[How To] Add A Widget Area To Any WordPress Theme (2020)

The default WordPress theme in 2014 was Twenty Fifteen, a template with a fixed sidebar to the left that turns into a header in mobile view, a minimal footer area, great typography, and a nice featured image area. Since then we've seen the release of TwentySixteen, TwentySeventeen, TwentyEighteen, TwentyNineteen and the current defualt free theme TwentyTwenty.

These themes are awesome, they go through a whole process to get to be chosen as the default WordPress theme, however, we can understand that users still want to customize it and make it their own. 

Since these themes typically offer some limitations such as a single sidebar (which is called widget-ready area in WordPress) we will show you how to add a widget to the footer or how to tweak the code of any theme to add more widget areas to a theme. 

Adding a widget area to the TwentyFifteen to TwentyTwenty footer is not different from adding a widget area in most WordPress themes.

If you're interested to see other WordPress themes, we'd recommend looking at such other popular themes as Divi from Elegant Themes. Check out our full review here.

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wordpress widget area footer and other positions

Create a WordPress Child Theme

When customizing a WordPress theme’s template files to create a widget area, it’s good practice to create a child theme.

The concept of a child theme is quite straightforward - we don't want to break the possibility of upgrading the theme to any newly released versions.

When creating customizations to a child theme, your modifications will be added to the child theme rather than to the original theme. When an updated version of the original theme is out, you’ll be able to update your copy of the original theme and leave your changes intact in the child theme.

If you're looking to learn more tips and tricks related to WordPress, visit the rest of the section on CollectiveRay.

1. Create Child Theme directory and files 

As a first step, create a folder inside the wp-content > themes folder. Call the folder twentyfifteen-child, twentytwenty-child. It is important that the child theme follows the naming convention of the parent them though.

So if the parent is called twentyfifteen, the child must be called twentyfifteen-child. Likewise, if the theme you're customizing is called twentytwenty, the child theme needs to be called twentytwenty-child.

Once you've created the child theme, you need to create two additional files.

The file that will be used to perform changes in the CSS styles should be called style.css. We also need the  functions.php file for the child theme, where we can add certain features required.

These two files go inside the twentyfifteen-child folder or respective folder you have created for the child theme.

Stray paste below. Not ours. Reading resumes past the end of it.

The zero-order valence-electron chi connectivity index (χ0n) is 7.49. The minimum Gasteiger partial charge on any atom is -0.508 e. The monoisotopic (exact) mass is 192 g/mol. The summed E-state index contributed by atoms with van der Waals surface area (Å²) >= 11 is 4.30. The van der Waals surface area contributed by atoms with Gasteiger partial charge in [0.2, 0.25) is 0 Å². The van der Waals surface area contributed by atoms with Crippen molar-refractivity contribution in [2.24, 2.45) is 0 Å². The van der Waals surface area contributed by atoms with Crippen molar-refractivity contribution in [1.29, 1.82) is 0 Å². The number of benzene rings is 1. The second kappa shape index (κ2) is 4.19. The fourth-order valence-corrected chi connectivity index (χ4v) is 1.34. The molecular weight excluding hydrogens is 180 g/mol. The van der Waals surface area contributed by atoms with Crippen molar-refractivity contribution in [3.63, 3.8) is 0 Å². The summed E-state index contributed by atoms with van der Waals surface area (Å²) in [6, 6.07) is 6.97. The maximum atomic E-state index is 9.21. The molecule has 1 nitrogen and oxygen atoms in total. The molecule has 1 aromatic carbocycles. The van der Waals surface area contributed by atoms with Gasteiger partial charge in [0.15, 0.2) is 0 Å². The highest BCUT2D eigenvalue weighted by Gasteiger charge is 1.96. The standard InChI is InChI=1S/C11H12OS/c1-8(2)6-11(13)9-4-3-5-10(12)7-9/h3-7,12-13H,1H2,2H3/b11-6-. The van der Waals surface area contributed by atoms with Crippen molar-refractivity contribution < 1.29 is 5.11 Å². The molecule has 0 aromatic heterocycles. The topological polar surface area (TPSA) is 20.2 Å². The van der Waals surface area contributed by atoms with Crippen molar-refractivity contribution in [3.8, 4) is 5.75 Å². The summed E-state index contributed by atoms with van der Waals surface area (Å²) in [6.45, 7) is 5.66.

wordpress child theme directory structure

Because the widget area is to be added to the theme footer, you need to have a file for the footer code.

The safest way to code a WordPress template file is to start from a ready-made template, then add what you want and/or delete what you don’t want.

In this case, take the footer.php from the Twenty Fifteen theme, or the Twenty Twenty theme or whatever the theme you are customizing is called and paste it into your child theme.

3. Add Code to the Child Theme’s Files to create the widget

Right now, we only have empty files, so as it is, the child theme can't do anything.

For us to be able to effect changes, a working child theme needs some comments at the top of style.css. Open style.css in your favourite code editor and add this bit of code. 

/*
 Theme Name:   Twenty Fifteen Child
 Theme URI:    http://example.com/twenty-fifteen-child/
 Description:  Twenty Fifteen Child Theme
 Author:       John Doe
 Author URI:   http://example.com
 Template:     twentyfifteen
 Version:      1.0.0
 License:      GNU General Public License v2 or later
 License URI:  http://www.gnu.org/licenses/gpl-2.0.html
 Tags:         light, dark, two-columns, right-sidebar, responsive-layout, accessibility-ready
 Text Domain:  twentyfifteenchild
*/

The really important part here is in the Template so in the above example, it is Template: twentyfifteen. This is instructing WordPress about the name of the parent theme.

Ensure that the name is exactly the same as the parent theme’s folder name (letter case, or any spaces, dashes, underscores, etc. are important: everything has to match exactly the parent theme’s folder name).

Next, open functions.php  and add the following bit of code.